Train hauling Canadian oil derails in Minnesota
NEW YORK/CALGARY (Reuters) - A mile-long train hauling oil from Canada derailed and leaked 30,000 gallons of crude in western Minnesota on Wednesday, as debate rages over the environmental risks of transporting tar sands across the border.
The leak - the first major spill of the modern North American crude-by-rail transit boom - came when 14 cars on a 94-car Canadian Pacific train left the tracks about 150 miles north west of Minneapolis near the town of Parkers Prairie, the Otter Tail Sheriff's Department said.
Canadian Pacific Railway Ltd, the country's second-largest railroad, said the company was investigating the incident. CP Spokesman Ed Greenberg said only one 26,000-gallon tank car had ruptured, adding it was a mixed freight train carrying crude and other materials.
The company did not comment as to what kind of crude the train was carrying.
But Minnesota Pollution Control Agency spokesman Dan Olson said up to three tank cars were ruptured and an estimated 20,000 to 30,000 gallons - or 475 to 715 barrels - leaked out.
Cold weather had also made the crude thicker, hindering the ability to recover the oil, Olson said, adding the initial cleanup was expected to continue for a day or two.
"We are focusing on drawing up the loose (oil) ... and once that has been taken up, they will then pump up the remaining oil in the tanks," Olson said. "Because of the winter conditions, the ground is frozen and there is not any damage to surface water or ground water."
A photo on the website of a local paper, the Duluth News Tribune, showed two large tank cars lying on either side of the railroad tracks in snow-covered fields.
The derailment is the first major spill of the massive expansion of crude shipment by rail, which has increased rapidly in the last three years as booming North American oil production has outgrown existing pipeline capacity.
Canada is the top exporter of crude to the United States, due to rising output of crude from its vast tar sands deposits.
Growing volumes of that oil have crossed the border via train as production bumps up against pipeline constraints, with around 40,000 barrels per day (bpd) on average shipped to the United States in 2012, according to data from Canada's National Energy Board.
Environmentalists have complained about the impact of developing the reserves, and have sought to blocked TransCanada Corp's controversial Keystone XL project, which would carry oil produced from the oil sands to the U.S. Gulf Coast refining center.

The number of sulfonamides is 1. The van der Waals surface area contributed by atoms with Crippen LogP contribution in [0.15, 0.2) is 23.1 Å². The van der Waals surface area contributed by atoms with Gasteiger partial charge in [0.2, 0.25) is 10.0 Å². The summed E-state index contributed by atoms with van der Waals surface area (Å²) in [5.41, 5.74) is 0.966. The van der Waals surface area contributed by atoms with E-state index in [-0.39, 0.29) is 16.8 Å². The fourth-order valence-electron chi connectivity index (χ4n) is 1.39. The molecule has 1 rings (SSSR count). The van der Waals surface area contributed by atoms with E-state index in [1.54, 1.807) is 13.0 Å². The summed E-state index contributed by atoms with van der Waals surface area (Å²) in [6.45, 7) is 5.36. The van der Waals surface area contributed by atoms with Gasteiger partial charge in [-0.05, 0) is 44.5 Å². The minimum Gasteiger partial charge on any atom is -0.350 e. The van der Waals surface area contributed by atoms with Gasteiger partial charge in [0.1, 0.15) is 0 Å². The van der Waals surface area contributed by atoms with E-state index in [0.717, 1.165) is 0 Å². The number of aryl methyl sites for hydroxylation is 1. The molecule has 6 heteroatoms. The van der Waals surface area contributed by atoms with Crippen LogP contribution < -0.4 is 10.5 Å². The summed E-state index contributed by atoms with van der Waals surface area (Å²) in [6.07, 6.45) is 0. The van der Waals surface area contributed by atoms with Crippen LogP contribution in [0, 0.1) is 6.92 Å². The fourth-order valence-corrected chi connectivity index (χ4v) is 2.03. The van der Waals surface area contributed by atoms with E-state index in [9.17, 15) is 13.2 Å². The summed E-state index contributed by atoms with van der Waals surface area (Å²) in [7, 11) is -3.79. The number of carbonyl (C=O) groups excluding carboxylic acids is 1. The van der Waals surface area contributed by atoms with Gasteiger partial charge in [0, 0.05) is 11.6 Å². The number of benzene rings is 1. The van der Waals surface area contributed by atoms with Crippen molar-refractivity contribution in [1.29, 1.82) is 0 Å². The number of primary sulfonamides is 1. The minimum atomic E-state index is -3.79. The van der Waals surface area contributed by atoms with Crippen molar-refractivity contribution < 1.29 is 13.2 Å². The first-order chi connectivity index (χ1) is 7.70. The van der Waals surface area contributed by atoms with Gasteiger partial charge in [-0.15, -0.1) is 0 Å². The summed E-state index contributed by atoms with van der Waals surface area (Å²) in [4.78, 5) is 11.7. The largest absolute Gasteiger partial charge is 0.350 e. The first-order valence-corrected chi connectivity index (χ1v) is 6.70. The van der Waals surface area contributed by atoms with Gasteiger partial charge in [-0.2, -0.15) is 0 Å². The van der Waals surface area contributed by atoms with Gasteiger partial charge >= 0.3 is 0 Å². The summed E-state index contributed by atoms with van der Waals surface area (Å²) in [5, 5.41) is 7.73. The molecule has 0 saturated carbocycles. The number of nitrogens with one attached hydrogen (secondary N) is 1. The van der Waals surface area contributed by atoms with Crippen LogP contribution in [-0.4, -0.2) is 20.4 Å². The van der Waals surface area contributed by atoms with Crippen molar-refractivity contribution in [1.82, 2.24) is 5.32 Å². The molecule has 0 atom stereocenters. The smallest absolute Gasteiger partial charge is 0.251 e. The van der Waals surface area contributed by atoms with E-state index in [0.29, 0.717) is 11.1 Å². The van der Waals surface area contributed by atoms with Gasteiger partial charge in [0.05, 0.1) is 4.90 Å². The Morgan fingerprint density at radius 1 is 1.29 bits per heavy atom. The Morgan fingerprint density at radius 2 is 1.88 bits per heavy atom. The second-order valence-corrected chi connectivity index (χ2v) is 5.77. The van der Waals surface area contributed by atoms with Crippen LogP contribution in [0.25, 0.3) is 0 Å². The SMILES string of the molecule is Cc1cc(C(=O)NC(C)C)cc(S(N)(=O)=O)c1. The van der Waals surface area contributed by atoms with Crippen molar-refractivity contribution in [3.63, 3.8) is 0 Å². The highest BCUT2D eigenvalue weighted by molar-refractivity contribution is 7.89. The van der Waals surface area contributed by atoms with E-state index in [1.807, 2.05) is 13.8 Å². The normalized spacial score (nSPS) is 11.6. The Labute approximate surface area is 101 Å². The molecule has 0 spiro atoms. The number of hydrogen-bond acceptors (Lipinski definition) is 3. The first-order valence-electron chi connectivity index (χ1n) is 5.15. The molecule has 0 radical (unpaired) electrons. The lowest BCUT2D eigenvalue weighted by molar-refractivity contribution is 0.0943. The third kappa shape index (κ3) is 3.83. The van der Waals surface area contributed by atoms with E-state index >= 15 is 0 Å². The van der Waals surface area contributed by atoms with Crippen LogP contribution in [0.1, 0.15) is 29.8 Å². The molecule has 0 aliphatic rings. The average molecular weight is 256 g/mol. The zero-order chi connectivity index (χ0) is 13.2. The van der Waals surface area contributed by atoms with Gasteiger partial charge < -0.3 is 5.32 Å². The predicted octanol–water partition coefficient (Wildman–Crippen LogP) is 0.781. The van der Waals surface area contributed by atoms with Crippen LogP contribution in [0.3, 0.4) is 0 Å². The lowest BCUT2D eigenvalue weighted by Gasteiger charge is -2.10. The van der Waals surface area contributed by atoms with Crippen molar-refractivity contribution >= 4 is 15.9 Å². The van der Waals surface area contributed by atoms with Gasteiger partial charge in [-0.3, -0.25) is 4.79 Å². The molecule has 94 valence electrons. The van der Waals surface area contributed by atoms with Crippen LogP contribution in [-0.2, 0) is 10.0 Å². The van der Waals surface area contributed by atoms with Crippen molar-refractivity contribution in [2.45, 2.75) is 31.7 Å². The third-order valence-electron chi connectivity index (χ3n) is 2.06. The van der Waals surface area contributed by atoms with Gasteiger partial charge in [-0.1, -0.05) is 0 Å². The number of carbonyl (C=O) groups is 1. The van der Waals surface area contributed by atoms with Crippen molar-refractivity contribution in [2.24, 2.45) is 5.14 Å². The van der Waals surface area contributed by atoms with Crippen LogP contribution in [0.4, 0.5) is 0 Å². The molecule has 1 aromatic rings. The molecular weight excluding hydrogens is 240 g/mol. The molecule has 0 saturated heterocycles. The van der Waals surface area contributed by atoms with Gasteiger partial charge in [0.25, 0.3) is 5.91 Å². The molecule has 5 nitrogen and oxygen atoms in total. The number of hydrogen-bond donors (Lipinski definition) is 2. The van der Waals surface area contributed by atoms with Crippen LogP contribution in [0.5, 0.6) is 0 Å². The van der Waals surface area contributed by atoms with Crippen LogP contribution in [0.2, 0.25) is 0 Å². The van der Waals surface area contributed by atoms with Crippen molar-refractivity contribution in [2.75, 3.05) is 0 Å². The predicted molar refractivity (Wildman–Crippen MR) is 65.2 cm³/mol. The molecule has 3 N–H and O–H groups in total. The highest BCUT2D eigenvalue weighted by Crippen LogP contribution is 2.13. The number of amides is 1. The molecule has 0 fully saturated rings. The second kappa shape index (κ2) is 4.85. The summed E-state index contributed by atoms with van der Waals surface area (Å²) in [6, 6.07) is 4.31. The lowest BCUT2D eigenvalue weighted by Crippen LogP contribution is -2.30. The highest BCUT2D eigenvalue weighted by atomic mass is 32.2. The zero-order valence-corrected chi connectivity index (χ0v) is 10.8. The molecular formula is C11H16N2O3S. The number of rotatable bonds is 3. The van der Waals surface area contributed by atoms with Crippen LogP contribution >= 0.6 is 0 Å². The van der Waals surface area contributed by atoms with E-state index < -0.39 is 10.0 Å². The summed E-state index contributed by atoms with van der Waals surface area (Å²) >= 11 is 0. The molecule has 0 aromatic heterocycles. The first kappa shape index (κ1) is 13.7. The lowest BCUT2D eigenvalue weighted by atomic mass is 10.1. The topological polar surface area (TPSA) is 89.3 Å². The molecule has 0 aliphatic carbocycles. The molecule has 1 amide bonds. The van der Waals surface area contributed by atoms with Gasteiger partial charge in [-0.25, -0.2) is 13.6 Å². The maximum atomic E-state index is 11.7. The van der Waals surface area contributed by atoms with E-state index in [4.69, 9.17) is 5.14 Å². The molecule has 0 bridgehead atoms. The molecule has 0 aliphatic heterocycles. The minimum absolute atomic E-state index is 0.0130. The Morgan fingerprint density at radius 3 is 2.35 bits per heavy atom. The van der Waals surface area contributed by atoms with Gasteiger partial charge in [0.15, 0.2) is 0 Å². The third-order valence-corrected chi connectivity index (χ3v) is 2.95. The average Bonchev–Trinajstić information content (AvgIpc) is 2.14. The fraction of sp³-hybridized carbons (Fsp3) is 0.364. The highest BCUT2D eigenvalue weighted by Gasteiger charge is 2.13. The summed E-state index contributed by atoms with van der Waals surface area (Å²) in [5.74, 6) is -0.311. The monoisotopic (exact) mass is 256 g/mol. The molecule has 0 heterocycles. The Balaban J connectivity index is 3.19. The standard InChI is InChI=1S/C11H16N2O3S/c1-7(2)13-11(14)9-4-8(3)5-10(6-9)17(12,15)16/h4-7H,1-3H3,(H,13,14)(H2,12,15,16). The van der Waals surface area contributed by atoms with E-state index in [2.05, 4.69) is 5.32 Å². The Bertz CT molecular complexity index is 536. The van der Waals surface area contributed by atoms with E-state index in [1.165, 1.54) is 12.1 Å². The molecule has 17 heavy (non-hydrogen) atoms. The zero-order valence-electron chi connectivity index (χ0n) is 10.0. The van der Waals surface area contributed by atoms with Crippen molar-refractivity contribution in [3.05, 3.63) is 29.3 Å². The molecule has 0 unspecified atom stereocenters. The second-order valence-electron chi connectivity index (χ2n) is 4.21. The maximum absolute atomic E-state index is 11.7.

Some experts have argued oil-by-rail carries a higher risk of accidents and spills.
"It is good business for the rails and bad safety for the public," said Jim Hall, a transportation consultant and former chairman of the National Transportation Safety Board.
"Railroads travel through population centers. The safest form of transport for this type of product is a pipeline. This accident could - and ought to - raise the issue for discussion," he added.
Others note that spills from rail cars are rare, and that delivering crude by rail has opened up opportunities in recent years for producers to develop huge volumes of oil production in areas of the United States that are not connected to markets by pipeline.
"It's not very good publicity, but railroads are incredibly safe, they don't spill often," said Tony Hatch, independent transportation analyst with ABH Consulting in New York who has done work for major railroads. "It should not change the opportunity railroads have to make us more energy independent."
Supporters of the Keystone XL pipeline were quick to jump on the derailment as a reason to build the line.
"It should be clear that we need to move more oil by pipeline rather than by rail or truck," said Don Canton, spokesman for North Dakota Senator John Hoeven, who has been one of the chief political proponents of the line. "This is why we need the Keystone XL. Pipelines are both safe and efficient."
Shipments of petroleum on U.S. railroads rose more than 46 percent last year to 540,000 carloads, the Association of American Railroads said in January.
A spokesman for the Federal Railroad Administration said two representatives of the U.S. rail regulator are investigating the incident.
The Otter Tail Sheriff's Department said the train was approximately 5,700 feet in length, or 1.7 kilometers (1.05 miles) long.
"Once our crews were able to get closer to the rail cars that were involved in the incident, it was determined that only one had been formally compromised," Canadian Pacific's Greenberg said. "We have options to reroute traffic, so we've been able to continue to move trains while we do the thorough job of cleaning up the area."
He also said he did not know if the crude oil was from Canada's oil sands or the originator of the train.
Shares in Canadian Pacific ended down less than half a percent at C$129.06 on the Toronto Stock Exchange.
(Reporting By David Sheppard, Edward McAllister, Cezary Podkul, Matthew Robinson, Eileen Houlihan in New York and Jeff Jones in Calgary; editing by Gerald E. McCormick, Leslie Gevirtz, G Crosse)